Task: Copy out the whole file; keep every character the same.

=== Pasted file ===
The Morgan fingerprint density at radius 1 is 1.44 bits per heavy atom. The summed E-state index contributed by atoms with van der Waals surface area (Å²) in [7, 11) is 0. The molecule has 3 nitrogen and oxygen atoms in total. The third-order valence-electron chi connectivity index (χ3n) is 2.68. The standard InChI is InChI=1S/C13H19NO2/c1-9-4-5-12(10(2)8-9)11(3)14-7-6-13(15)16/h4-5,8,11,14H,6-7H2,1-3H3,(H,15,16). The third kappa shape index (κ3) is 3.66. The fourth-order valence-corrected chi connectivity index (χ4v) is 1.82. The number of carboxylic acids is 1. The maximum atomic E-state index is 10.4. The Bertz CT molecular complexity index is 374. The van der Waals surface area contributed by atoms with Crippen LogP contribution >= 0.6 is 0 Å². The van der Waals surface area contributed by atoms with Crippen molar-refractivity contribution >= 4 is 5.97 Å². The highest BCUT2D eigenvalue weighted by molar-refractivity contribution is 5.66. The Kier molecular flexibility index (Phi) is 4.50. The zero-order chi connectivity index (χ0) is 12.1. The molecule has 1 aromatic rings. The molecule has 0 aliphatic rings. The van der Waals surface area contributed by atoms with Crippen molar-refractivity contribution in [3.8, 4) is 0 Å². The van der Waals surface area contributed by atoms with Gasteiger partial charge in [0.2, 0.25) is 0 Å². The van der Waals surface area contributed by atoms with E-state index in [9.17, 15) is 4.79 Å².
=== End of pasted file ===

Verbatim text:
The Morgan fingerprint density at radius 1 is 1.44 bits per heavy atom. The summed E-state index contributed by atoms with van der Waals surface area (Å²) in [7, 11) is 0. The molecule has 3 nitrogen and oxygen atoms in total. The third-order valence-electron chi connectivity index (χ3n) is 2.68. The standard InChI is InChI=1S/C13H19NO2/c1-9-4-5-12(10(2)8-9)11(3)14-7-6-13(15)16/h4-5,8,11,14H,6-7H2,1-3H3,(H,15,16). The third kappa shape index (κ3) is 3.66. The fourth-order valence-corrected chi connectivity index (χ4v) is 1.82. The number of carboxylic acids is 1. The maximum atomic E-state index is 10.4. The Bertz CT molecular complexity index is 374. The van der Waals surface area contributed by atoms with Crippen LogP contribution >= 0.6 is 0 Å². The van der Waals surface area contributed by atoms with Crippen molar-refractivity contribution >= 4 is 5.97 Å². The highest BCUT2D eigenvalue weighted by molar-refractivity contribution is 5.66. The Kier molecular flexibility index (Phi) is 4.50. The zero-order chi connectivity index (χ0) is 12.1. The molecule has 1 aromatic rings. The molecule has 0 aliphatic rings. The van der Waals surface area contributed by atoms with Crippen molar-refractivity contribution in [3.8, 4) is 0 Å². The van der Waals surface area contributed by atoms with Gasteiger partial charge in [0.2, 0.25) is 0 Å². The van der Waals surface area contributed by atoms with E-state index in [9.17, 15) is 4.79 Å².